by Kenny Huang, CEO, BlueBat Games
· Summary: Be able to take on any role, take on projects to bring in cash, and remain persistent.
· Wear lots of hats. You have to be an engineer, designer, producer, and even the janitor.
· The first three people to hire are the CEO, CTO, and UX (someone who does art, UI, and usability testing).
· Pick your evil dictator at the start because dictatorship moves things a lot faster.
· Need to hire slow and fire fast. It’s important to build a really good team at the start.
· Need to bring in cash. If you’re really passionate about something and you’re not making money, then it’s a hobby, not a business.
o Do work-for-hire and take some contracts.
o Pitch and get fundraising, though this is a full-time job in itself. It’s especially tough in the games industry since it’s a hit-driven industry. Investors aren’t looking for a good project, they’re looking for a good company. You need to instill confidence in your investory, which may mean building out your portfolio beforehand.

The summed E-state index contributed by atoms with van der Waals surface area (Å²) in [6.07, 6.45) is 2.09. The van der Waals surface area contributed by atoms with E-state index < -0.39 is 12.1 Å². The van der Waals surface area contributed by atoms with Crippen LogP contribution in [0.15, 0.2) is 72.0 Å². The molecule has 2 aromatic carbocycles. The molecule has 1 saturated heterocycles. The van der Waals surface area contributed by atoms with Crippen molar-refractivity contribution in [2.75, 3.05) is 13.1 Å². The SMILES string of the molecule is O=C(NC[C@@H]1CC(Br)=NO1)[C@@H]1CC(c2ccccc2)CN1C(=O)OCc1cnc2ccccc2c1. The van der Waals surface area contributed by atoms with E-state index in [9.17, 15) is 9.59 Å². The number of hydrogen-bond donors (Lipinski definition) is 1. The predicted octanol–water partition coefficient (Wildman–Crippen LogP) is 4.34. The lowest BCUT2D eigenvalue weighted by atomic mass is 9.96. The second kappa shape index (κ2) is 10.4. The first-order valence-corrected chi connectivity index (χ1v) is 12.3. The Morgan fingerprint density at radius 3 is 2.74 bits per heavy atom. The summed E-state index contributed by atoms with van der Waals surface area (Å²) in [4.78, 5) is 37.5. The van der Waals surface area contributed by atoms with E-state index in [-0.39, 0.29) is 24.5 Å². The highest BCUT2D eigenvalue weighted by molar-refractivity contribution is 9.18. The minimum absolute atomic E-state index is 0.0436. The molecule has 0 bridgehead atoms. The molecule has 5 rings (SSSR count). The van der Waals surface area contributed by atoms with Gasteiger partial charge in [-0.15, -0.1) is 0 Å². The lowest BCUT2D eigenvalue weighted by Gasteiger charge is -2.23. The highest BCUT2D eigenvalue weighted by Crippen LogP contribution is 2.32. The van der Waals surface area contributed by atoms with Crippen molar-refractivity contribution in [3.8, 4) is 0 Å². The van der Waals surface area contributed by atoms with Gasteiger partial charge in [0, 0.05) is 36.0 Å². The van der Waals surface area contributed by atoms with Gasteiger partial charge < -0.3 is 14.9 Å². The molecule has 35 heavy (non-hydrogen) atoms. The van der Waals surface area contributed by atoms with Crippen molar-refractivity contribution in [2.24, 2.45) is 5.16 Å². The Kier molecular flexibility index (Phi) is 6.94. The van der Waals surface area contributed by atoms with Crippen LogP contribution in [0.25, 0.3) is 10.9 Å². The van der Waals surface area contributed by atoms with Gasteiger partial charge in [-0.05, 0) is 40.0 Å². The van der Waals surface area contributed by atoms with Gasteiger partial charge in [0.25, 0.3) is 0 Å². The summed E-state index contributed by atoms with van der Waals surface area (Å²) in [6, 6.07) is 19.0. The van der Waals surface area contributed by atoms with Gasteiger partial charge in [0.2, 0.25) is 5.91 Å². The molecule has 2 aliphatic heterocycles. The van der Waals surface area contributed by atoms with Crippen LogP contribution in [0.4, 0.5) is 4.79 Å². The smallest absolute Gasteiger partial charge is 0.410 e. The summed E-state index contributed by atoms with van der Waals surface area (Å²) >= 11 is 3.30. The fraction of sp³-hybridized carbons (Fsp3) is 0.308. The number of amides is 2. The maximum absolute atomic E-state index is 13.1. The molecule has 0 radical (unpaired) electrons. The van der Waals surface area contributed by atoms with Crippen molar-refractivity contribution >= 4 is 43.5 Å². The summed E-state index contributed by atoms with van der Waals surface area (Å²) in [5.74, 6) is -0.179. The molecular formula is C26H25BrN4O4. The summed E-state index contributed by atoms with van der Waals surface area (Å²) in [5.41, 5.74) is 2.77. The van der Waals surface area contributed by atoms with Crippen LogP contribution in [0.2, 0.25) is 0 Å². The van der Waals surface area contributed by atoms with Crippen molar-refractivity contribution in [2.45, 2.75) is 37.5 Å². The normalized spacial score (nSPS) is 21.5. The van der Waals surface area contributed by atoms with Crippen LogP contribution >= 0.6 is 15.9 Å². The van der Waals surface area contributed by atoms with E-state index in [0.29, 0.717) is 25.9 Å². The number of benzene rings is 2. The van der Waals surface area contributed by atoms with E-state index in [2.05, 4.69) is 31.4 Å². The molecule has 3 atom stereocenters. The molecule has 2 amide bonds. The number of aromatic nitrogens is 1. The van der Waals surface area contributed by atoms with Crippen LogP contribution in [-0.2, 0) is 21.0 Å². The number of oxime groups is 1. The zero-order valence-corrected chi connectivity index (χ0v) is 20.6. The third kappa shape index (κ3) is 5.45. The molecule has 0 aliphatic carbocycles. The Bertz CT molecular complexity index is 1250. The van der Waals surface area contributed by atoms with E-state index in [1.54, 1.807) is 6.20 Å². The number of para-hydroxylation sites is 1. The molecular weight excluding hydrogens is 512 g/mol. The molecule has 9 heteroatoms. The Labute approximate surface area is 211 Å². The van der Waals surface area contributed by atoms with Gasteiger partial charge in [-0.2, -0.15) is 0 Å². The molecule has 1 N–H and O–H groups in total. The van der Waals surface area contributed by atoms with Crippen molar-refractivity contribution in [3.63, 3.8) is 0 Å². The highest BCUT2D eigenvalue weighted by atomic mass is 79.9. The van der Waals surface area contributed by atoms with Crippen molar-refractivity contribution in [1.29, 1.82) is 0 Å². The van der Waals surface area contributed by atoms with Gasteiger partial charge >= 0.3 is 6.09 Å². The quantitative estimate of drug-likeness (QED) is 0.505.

o Get government grants or tax credits. There are less strings attached.
o Crowdfund using Kickstarter or IndieGoGo, but make sure it is project-based, not company-based.
· Learn financial statements, at least at the surface level.
· Don’t trust the statement: ”If you build it, they will come.” Almost in all cases, they will not come. You need to budget for post-launch and marketing.
· Use lean methodology. Build a MVP (minimal viable product), launch fast, test it, and iterate on it.
· Get lucky. When all else fails, listen to the wife and ask what she thinks (assuming she’s the casual audience).
· Remain persistent. BlueBat Games had 94 rejections before finally getting VC backing.
· Further reading – Get Lucky (Miller & Becker), Lean Analytics (Croll & Yoskovitz), Made to Stick (Heath & Heath), Financial Intelligence for Entrepeneurs (Berman, Knight, Case).